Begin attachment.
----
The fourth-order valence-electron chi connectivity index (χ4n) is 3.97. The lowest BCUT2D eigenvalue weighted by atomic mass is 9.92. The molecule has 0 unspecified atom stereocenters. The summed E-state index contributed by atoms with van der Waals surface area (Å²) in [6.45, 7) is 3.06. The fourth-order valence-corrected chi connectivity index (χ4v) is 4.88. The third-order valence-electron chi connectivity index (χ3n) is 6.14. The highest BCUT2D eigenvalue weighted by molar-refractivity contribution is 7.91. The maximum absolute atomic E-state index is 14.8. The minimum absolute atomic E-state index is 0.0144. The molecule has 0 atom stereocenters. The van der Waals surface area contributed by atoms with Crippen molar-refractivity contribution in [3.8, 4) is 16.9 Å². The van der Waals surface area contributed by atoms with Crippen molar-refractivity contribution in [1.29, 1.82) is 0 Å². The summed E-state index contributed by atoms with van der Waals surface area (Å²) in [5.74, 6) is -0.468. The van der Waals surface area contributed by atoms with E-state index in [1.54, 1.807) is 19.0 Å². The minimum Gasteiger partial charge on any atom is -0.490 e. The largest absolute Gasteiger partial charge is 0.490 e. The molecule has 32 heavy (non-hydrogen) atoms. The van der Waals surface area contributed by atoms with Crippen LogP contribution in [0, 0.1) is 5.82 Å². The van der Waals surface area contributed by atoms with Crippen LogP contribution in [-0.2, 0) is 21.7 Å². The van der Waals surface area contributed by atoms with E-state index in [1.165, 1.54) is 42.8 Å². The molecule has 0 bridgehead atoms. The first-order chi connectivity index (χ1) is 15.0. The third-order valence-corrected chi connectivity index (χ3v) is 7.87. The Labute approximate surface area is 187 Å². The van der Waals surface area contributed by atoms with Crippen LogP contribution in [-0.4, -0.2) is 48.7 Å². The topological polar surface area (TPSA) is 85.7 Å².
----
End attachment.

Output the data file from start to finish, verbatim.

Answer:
The fourth-order valence-electron chi connectivity index (χ4n) is 3.97. The lowest BCUT2D eigenvalue weighted by atomic mass is 9.92. The molecule has 0 unspecified atom stereocenters. The summed E-state index contributed by atoms with van der Waals surface area (Å²) in [6.45, 7) is 3.06. The fourth-order valence-corrected chi connectivity index (χ4v) is 4.88. The third-order valence-electron chi connectivity index (χ3n) is 6.14. The highest BCUT2D eigenvalue weighted by molar-refractivity contribution is 7.91. The maximum absolute atomic E-state index is 14.8. The minimum absolute atomic E-state index is 0.0144. The molecule has 0 atom stereocenters. The van der Waals surface area contributed by atoms with Crippen molar-refractivity contribution in [3.8, 4) is 16.9 Å². The van der Waals surface area contributed by atoms with Crippen molar-refractivity contribution in [1.29, 1.82) is 0 Å². The summed E-state index contributed by atoms with van der Waals surface area (Å²) in [5.74, 6) is -0.468. The van der Waals surface area contributed by atoms with E-state index in [1.54, 1.807) is 19.0 Å². The minimum Gasteiger partial charge on any atom is -0.490 e. The largest absolute Gasteiger partial charge is 0.490 e. The molecule has 32 heavy (non-hydrogen) atoms. The van der Waals surface area contributed by atoms with Crippen LogP contribution in [0, 0.1) is 5.82 Å². The van der Waals surface area contributed by atoms with Crippen LogP contribution in [-0.2, 0) is 21.7 Å². The van der Waals surface area contributed by atoms with E-state index in [1.165, 1.54) is 42.8 Å². The molecule has 0 bridgehead atoms. The first-order chi connectivity index (χ1) is 15.0. The third-order valence-corrected chi connectivity index (χ3v) is 7.87. The Labute approximate surface area is 187 Å². The van der Waals surface area contributed by atoms with Crippen LogP contribution in [-0.4, -0.2) is 48.7 Å². The topological polar surface area (TPSA) is 85.7 Å².